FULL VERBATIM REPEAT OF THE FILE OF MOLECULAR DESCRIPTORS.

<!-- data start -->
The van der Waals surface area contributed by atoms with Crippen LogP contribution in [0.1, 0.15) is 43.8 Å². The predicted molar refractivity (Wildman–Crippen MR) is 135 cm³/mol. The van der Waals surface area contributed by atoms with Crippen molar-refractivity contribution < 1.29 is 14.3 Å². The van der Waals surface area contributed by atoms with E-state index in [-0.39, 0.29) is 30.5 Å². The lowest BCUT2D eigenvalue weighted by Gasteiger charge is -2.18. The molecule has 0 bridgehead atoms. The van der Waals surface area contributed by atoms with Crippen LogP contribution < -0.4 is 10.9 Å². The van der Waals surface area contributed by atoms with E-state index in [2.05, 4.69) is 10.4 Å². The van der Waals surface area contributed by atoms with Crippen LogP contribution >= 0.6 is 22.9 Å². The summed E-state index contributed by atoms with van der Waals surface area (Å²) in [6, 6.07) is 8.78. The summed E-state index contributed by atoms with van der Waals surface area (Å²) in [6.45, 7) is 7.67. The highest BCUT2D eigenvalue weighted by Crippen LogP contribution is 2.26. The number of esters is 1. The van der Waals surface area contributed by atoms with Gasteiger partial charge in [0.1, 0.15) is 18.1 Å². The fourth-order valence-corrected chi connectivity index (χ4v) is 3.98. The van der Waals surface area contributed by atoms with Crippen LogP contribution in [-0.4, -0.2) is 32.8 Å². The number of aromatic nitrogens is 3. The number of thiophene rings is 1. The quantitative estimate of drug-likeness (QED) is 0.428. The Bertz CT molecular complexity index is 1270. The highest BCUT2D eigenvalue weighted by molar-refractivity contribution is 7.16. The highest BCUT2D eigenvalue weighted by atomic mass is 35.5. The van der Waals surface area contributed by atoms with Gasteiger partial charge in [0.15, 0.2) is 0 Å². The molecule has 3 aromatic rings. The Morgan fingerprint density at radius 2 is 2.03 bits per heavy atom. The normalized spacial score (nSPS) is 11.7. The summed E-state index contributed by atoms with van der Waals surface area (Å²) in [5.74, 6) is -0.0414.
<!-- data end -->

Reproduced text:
The van der Waals surface area contributed by atoms with Crippen LogP contribution in [0.1, 0.15) is 43.8 Å². The predicted molar refractivity (Wildman–Crippen MR) is 135 cm³/mol. The van der Waals surface area contributed by atoms with Crippen molar-refractivity contribution < 1.29 is 14.3 Å². The van der Waals surface area contributed by atoms with E-state index in [-0.39, 0.29) is 30.5 Å². The lowest BCUT2D eigenvalue weighted by Gasteiger charge is -2.18. The molecule has 0 bridgehead atoms. The van der Waals surface area contributed by atoms with Crippen LogP contribution < -0.4 is 10.9 Å². The van der Waals surface area contributed by atoms with E-state index in [2.05, 4.69) is 10.4 Å². The van der Waals surface area contributed by atoms with Crippen LogP contribution >= 0.6 is 22.9 Å². The summed E-state index contributed by atoms with van der Waals surface area (Å²) in [6, 6.07) is 8.78. The summed E-state index contributed by atoms with van der Waals surface area (Å²) in [6.45, 7) is 7.67. The highest BCUT2D eigenvalue weighted by Crippen LogP contribution is 2.26. The number of esters is 1. The van der Waals surface area contributed by atoms with Gasteiger partial charge in [0.1, 0.15) is 18.1 Å². The fourth-order valence-corrected chi connectivity index (χ4v) is 3.98. The van der Waals surface area contributed by atoms with Crippen LogP contribution in [-0.4, -0.2) is 32.8 Å². The number of aromatic nitrogens is 3. The number of thiophene rings is 1. The quantitative estimate of drug-likeness (QED) is 0.428. The Bertz CT molecular complexity index is 1270. The highest BCUT2D eigenvalue weighted by molar-refractivity contribution is 7.16. The highest BCUT2D eigenvalue weighted by atomic mass is 35.5. The van der Waals surface area contributed by atoms with Gasteiger partial charge in [0.15, 0.2) is 0 Å². The molecule has 3 aromatic rings. The Morgan fingerprint density at radius 2 is 2.03 bits per heavy atom. The normalized spacial score (nSPS) is 11.7. The summed E-state index contributed by atoms with van der Waals surface area (Å²) in [5.74, 6) is -0.0414.